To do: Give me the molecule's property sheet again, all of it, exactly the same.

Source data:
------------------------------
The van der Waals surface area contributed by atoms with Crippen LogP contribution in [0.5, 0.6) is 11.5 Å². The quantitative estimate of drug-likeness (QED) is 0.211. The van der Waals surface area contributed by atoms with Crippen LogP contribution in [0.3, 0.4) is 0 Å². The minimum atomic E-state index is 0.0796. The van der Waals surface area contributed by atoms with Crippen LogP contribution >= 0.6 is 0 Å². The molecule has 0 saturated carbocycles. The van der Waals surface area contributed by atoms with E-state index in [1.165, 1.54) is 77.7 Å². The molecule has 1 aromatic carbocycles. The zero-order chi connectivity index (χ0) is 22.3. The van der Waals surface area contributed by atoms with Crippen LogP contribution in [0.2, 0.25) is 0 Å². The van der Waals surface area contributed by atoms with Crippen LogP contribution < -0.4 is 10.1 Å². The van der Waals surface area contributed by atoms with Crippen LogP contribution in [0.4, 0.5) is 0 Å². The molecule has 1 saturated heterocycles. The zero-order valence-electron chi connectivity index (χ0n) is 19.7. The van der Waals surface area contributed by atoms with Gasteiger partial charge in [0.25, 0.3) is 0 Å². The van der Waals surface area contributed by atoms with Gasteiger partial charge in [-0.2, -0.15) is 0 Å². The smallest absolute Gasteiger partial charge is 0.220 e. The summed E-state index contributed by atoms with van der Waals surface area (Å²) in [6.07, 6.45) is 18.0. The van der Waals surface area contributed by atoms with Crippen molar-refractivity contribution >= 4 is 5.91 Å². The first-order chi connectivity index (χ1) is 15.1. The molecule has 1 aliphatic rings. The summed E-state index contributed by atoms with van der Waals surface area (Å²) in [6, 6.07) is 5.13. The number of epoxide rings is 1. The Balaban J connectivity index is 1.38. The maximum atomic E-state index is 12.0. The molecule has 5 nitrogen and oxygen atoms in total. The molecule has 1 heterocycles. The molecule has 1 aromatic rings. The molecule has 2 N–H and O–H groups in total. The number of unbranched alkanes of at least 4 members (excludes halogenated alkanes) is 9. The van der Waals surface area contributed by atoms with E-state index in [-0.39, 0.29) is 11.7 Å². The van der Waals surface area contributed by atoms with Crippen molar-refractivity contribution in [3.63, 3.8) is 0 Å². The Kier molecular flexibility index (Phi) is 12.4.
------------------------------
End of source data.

The van der Waals surface area contributed by atoms with Crippen LogP contribution in [0.5, 0.6) is 11.5 Å². The quantitative estimate of drug-likeness (QED) is 0.211. The van der Waals surface area contributed by atoms with Crippen LogP contribution in [0.3, 0.4) is 0 Å². The minimum atomic E-state index is 0.0796. The van der Waals surface area contributed by atoms with Crippen LogP contribution >= 0.6 is 0 Å². The molecule has 0 saturated carbocycles. The van der Waals surface area contributed by atoms with E-state index in [1.165, 1.54) is 77.7 Å². The molecule has 1 aromatic carbocycles. The zero-order chi connectivity index (χ0) is 22.3. The van der Waals surface area contributed by atoms with Crippen LogP contribution in [0.2, 0.25) is 0 Å². The van der Waals surface area contributed by atoms with Crippen LogP contribution < -0.4 is 10.1 Å². The van der Waals surface area contributed by atoms with Crippen LogP contribution in [0.4, 0.5) is 0 Å². The molecule has 1 saturated heterocycles. The zero-order valence-electron chi connectivity index (χ0n) is 19.7. The van der Waals surface area contributed by atoms with Gasteiger partial charge in [0.25, 0.3) is 0 Å². The van der Waals surface area contributed by atoms with Gasteiger partial charge in [-0.2, -0.15) is 0 Å². The smallest absolute Gasteiger partial charge is 0.220 e. The summed E-state index contributed by atoms with van der Waals surface area (Å²) in [6.07, 6.45) is 18.0. The van der Waals surface area contributed by atoms with Crippen molar-refractivity contribution >= 4 is 5.91 Å². The first-order chi connectivity index (χ1) is 15.1. The molecule has 1 aliphatic rings. The summed E-state index contributed by atoms with van der Waals surface area (Å²) in [6, 6.07) is 5.13. The number of epoxide rings is 1. The Balaban J connectivity index is 1.38. The maximum atomic E-state index is 12.0. The molecule has 5 nitrogen and oxygen atoms in total. The molecule has 1 heterocycles. The molecule has 1 aromatic rings. The molecule has 2 N–H and O–H groups in total. The number of unbranched alkanes of at least 4 members (excludes halogenated alkanes) is 9. The van der Waals surface area contributed by atoms with E-state index in [-0.39, 0.29) is 11.7 Å². The van der Waals surface area contributed by atoms with Crippen molar-refractivity contribution in [3.63, 3.8) is 0 Å². The Kier molecular flexibility index (Phi) is 12.4.